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Need help to lift grandchildren
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jkbond posted:
The other day I tried to lift my grandson up and over my head to seat him on my shoulders and was surprised at how hard it was. I got him up there only with some difficulty and later had a hard time getting him off my shoulders and back on the floor again. Hard to believe how much my strength in that area has decreased due, I guess, to lack of use and a sedentary life style.

As far as I can tell I need to work on the deltoid muscles to help out with this and have tried out several of the machines at the YMCA. One was labelled "lateral raise" and says it exercises the deltoid and trapezius muscles. There is also a shoulder press machine which requires me to push a weight straight up.

Are there any other exercises that I should be considering? I'm not trying to bulk up necessarily but I do want to get in good enough condition that I don't drop the kid accidentally.
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Tomato05 responded:
I would imagine a lifting action uses not only shoulder muscles, but a combination of shoulder/back/arm/leg/core muscles.

Maybe a balanced upper and lower body workout is the best, to develop and strengthen all the muscle groups, rather than focusing on one group only.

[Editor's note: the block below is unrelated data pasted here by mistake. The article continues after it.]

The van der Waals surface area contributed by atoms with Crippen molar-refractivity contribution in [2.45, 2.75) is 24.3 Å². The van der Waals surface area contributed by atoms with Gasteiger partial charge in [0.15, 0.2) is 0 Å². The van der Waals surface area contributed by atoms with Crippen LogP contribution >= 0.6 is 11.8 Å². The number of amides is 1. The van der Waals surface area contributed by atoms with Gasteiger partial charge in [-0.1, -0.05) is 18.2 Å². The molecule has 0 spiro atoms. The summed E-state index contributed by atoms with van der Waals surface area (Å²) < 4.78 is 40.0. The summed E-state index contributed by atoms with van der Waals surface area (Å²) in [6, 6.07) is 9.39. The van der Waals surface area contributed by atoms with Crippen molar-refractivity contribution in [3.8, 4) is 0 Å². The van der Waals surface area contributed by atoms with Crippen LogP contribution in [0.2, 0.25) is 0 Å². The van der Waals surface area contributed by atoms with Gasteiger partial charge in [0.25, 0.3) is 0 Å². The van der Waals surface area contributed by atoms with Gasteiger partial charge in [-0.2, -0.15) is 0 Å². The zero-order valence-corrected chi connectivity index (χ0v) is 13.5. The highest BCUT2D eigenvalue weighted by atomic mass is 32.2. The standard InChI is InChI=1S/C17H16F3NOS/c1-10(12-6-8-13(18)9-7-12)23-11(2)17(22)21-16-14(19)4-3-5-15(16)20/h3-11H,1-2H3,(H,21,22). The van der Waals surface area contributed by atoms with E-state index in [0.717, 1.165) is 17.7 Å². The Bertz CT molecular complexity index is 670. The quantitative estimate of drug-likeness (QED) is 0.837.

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Rich Weil, MEd, CDE responded:
I suggest if you do overhead presses that you do with them dumbbells. The child will not remain still when you lift him and dumbbells will work more on stabilizing muscles than a machine. All upper body exercises are going to help you. You need sshoulders and arms to lift, but also upper and lower back and abs to stabilize your torso. And then of course legs to steady you. I suggest a full body workout, including exercises that mimic the movements you do when you lift him. So if you lift him overhead then you need to do some overhead lifts like the presses, and the lateral raises and front raises will be helpful too. I suggest dumbbells for those exercises too. You could do deadlifts which would be great for stabilizing your torso and strengthening all back muscles,a nd squats as well. Have a trainer at your gym evaluate your needs and set up a training plan for you. The trainer will know which exercises are safe once he or she sees your physique, evaluates you for weaknesses and strengths, and sees how skilled you are at the various movements.
 
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jkbond replied to Rich Weil, MEd, CDE's response:
Thank you for the suggestions. It's easy to forget that all these things are connected and you have to do more than try to deal with one specific problem in isolation from the rest.
 
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Rich Weil, MEd, CDE replied to jkbond's response:
You're welcome
 
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cfrye replied to Tomato05's response:
I agree. I found this great new product (GetaGrip) that works out the hands and arms. As I get older, not only do I need to work out the large muscles to lift better, but my arms and hands need attention too. This video convinced me (it's endorsed by the head of the National Hand Institute at an Arnold Palmer sports institute). I haven't had it for long, but the GetaGrip is really helping my arm strength. I'm looking forward to seeing if it improves my golf game too


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